- The Caucus Club is planning to re-open in April.
One of the first things people ask restaurateur George Sboukis about the Caucus Club, the once-venerable Penobscot Building restaurant that he's reviving, is whether the new version will feel like the old establishment, which shuttered in 2012.
In its heyday, the Caucus Club became an iconic Detroit brand - your classic, fancy auto exec expense account restaurant that many considered to be among the city's best upscale spots for steak and seafood.
But after decades of remaining in the city's upper echelon of dining, it slowly declined in its final years, which many attribute to mismanagement. Sboukis purchased the gutted restaurant and brand two years ago, redid the interior, installed a top-of-the-line kitchen, and is preparing for an April opening.
So what will diners find when they visit the new Caucus Club? Something like the old restaurant at its peak? Or will it be another small plates eatery with edgy interior that are of the moment in Detroit?
Expect the former.
"It's like when Ford wanted to do away with the Mustang and replace it with the Probe. It's like 'No, you're not going to sell that.'" Sboukis tells MT. "You can't get rid of an iconic brand in this city."
Once that's settled, people always seem to ask about the perch. Everyone loved the Caucus Club's perch, Sboukis says, and they want to know if it'll be on the new menu. Indeed, it will. The yellow belly Michigan lake perch, which is lightly floured, sautéed, and served with with fresh lemon and caper beurre blanc, is among several dishes similar to items on the old Caucus menu, but possessing little more of a modern and adventurous look.
That's the general thrust of the menu, which Sboukis and chef Rick Hussey are in the process of finalizing. The two met through their kids, who attend the same school, and Hussey's metro Detroit career spans 20 years. Most recently, he ran the kitchen at Fillipa's Wine Barrel, and the Detroiter's resume also includes spots like Intermezzo and the Detroit Princess Riverboat, among others.
Perhaps the most exciting part of the menu are the dry age selections. The Caucus Club's gleaming new kitchen includes a butcher shop and dry age room with a wall of Himalayan salt, all of which can be viewed from the Penobscot's hallway.
The 24-ounce tomahawk rib eye will be carried on a 12-inch bone and dry aged for 30 to 55 days before it's done on the Caucus's wood-burning grill. Hussey says the porterhouse and t-bones will sit for 14 to 20 days in the dry age room, and Hussey's crew will cut the sirloins and rib eyes itself.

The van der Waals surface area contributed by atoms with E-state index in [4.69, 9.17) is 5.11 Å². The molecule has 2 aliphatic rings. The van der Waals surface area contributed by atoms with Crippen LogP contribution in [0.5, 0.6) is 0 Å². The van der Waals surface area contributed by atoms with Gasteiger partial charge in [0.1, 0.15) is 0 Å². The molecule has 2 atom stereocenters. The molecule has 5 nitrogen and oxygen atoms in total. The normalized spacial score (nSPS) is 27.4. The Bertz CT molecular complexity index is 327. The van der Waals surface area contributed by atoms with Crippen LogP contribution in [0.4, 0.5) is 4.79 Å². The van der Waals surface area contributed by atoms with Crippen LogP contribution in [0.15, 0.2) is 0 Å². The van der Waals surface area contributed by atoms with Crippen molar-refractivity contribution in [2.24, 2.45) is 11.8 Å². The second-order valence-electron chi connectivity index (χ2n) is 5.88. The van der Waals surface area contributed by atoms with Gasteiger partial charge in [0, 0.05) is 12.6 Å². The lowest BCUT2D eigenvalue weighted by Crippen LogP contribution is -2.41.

The new kitchen also allows the Caucus to make almost everything - right down to the bread - from scratch, as all the best tools and equipment are in there, and Hussey's eyes are bright with anticipation as he looks around his new kingdom: "It's beautiful in here," he says.
Aside from the steaks, Sboukis notes the braised short rib, which will be cut and fabricated in house, then prepared in the combi oven to help retain moisture. Caucus will prepare it similar to an osso buco dish, and wrap the meat around the bones to add a unique visual dimension.
"That's one of the things that I think will set us apart - our presentation," Sboukis says, adding that most of the plates will reflect the season - brighter and spicier in the summer, and richer come fall and winter.
The osso buco will land on the more traditional end of the Caucus's spectrum, and Sboukis also highlights his favorite fish - halibut, which will be pan seared with a watercress puree.
On the side, expect accompaniments like potatoes dauphinoise, twice baked potato, and variations on asparagus, spinach, and broccolini. And Sboukis also notes his and Hussey's inclination toward the Mediterranean when it comes to recipe building.
That's evidenced in the general simplicity, and dishes like the mint tagliatelle with lamb, or the blackened Scottish salmon with Israeli couscous, asparagus, red peppers, and a fresh herb yogurt.
The general preference for the traditional is also found in the ambiance. There's no exposed ductwork and bricks at the new Caucus Club, but what one would expect at a more traditional, tasteful high-end restaurant. As Sboukis put it: "Classical never goes out of style."
"I'm not a big fan of the whole hard surface, hole-in-the-wall industrial looking spot - a restaurant should feel like a restaurant," he adds.
But, at the same time, it's not a stodgy atmosphere, and Sboukis even built a stage. The stage might have been inspired by the little-told part of the story about Barbara Streisand's career-boosting performance at the Caucus Club - she was mad that she had to sing on the bar floor behind a column, Sboukis says.
He, along with his siblings and family, co-owns Louis' Chop House in New Baltimore, though the rest of the family is in a support role on this project. And Sboukis says he appreciates that support as it's a challenging effort on so many levels, but he adds that it's worth it as the Caucus Club holds too special of a spot in Detroit's history to go the way of the Coach Insignia.
"I fell in love with the romance of the whole thing. The whole energy - I just got sucked up into it," Sboukis says.